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Re: "Transferral" verb form in LC-01

From:Tim May <butsuri@...>
Date:Wednesday, July 10, 2002, 20:10
Jeff Jones writes:
 > Hi Tim, comments and questions below
 > On Tue, 25 Jun 2002 00:13:43 +0100, Tim May <butsuri@...> wrote:

[note that I've snipped various stuff all over the place]

 > >ICED aspect
 > >
 > > If this infix is applied, the word describes a change in the state of
 > > the patient. It may be inceptive (entering the state), cessative
 > > (leaving the state), evolutive (becoming more in the state), or
 > > devolutive (becoming less in the state).
 > I expect to borrow your terminology for my revised system.
 > Would you say that evolutive and devolutive apply only to scale-type
 > qualities (like hot, fast, heavy, large) and to quantities rather than to,
 > say, things or actions?
For the most part, certainly.  Other uses can be imagined, but they'd
be ambiguous, and probably avoided in formal usage.  I tend to
consider conjugations without any obvious literal meaning to be of
possible poetic use ;).

For some qualities, the cessative and devolutive are identical to a
negative formation of the inceptive and evolutive, but not for all.
Morneau makes some interesting points about this here:

Incidentally, I'm wondering whether there's a better terminology (not
for each aspect itself (the terms for which I got from Rick Harrison's
article on aspect here:

except for devolutive, which is an obvious counterpart to evolutive)
but for the groups PPH and ICED, which seem to fall together
naturally).  I'm not aware of any general terms for these.

 > I have this problem too. It seems that there are really a large number of
 > core case roles, but no more than 3 for a given type of word. It's hard to
 > decide which get lumped together as a single case.

Yes.  It's tempting, especially when you start playing around with
voice, to abandon the idea of case roles with any kind of common
semantics at all, and just treat each root like a function with a
number of arguments the meaning of which is defined individually by
each function.  But if you take that to its logical conclusion, you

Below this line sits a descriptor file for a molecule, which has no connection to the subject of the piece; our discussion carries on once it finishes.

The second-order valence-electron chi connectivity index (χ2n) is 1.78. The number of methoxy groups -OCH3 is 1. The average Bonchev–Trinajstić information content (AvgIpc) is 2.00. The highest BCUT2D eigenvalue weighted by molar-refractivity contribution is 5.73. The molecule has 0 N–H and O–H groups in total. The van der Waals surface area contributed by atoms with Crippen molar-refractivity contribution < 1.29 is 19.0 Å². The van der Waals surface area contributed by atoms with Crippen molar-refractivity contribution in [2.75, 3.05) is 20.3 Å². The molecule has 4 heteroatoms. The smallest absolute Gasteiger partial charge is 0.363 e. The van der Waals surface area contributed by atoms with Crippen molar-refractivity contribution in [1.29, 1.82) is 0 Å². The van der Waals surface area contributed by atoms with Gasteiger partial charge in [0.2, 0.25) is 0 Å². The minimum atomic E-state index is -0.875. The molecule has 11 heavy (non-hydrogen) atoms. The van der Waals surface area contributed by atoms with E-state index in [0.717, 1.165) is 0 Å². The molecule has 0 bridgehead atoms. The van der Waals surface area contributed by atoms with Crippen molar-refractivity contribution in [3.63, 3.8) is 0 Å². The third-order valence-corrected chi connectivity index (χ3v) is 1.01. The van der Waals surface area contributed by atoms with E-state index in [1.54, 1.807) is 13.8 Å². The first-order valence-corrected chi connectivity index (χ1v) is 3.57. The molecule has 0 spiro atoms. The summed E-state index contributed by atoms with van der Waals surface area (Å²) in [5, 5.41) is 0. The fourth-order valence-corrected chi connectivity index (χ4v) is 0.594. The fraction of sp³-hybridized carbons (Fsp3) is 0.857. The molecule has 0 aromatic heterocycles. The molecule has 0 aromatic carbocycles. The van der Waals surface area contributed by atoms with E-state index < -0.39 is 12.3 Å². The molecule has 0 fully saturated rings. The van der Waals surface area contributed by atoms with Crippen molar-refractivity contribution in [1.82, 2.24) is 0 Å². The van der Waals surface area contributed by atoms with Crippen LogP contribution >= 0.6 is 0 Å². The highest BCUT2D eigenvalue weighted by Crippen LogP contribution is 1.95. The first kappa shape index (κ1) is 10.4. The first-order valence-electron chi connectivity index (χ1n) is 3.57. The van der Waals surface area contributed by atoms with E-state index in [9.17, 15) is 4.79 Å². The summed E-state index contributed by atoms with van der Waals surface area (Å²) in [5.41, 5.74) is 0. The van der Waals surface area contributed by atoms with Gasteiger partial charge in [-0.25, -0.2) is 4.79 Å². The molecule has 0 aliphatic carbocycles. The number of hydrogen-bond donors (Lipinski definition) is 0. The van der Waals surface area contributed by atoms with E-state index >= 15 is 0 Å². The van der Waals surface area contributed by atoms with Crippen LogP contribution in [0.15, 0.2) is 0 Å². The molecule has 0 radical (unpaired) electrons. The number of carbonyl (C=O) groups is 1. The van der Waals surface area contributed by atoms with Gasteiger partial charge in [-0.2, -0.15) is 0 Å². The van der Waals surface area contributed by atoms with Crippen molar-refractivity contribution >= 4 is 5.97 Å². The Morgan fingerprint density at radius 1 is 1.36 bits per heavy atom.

get lojban place structure, which while very fine in its way is not
something I aspire to emulate.

 > 'Yemls has something like:
 > A-case (or ergative) for Actions and remote cAuses,
 > P-case (or absolutive) for Patients, reciPients, Perceivers,
 > C-case for Clarifiers, Co-patients, etC.
 > For 'Yemls, syntactic expediency sometimes comes into play also.
 > I'm sure there are languages which (A) have no ditransitive _forms_, so it
 > should be possible to (B) eliminate ditransitive roots. The drawback of (A)
 > is that using essentially multiple separate verbs is inelegant, especially
 > for marking core case roles. Of course, you're only concerned with (B)
 > here. What you might consider is, instead of thinking _only_ in terms of
 > deriving ditransitives from transitives or transitives from intransitives,
 > also think about deriving transitives from basically ditransitive roots (or
 > intransitives from transitives) by deleting arguments. This also relates to
 > grammatical voice, I think.

Certainly you can do such things with voice, and derive say "merchant"
"to sell" "to buy" "to be sold" from a ditransitive root "to sell X
Y", and some of the forms may be incapable of taking all the
arguments.  I'm already assuming I'll do something along these lines
with transitives, and any ditransitives I end up with.

 > > Anyway, the use of the causative allows many transitive verbs to be
 > > reduced to intransitives, and some ditransitives can be reduced to
 > > transitives ("to teach" from "to know").
 > This is the part I didn't understand (examples snipped). Wouldn't a
 > causative affix _add_ an argument? Oh, wait a second. I interpreted
 > "reduced" differently from what you intended. You mean that a transitive
 > verb (with its own root) can be _replaced_ by an intransitive verb +
 > causative. Let me go back and rewrite some of my comments above ....

Yes, that's what I meant.  I was aware when I wrote it that it could
probably be taken two ways.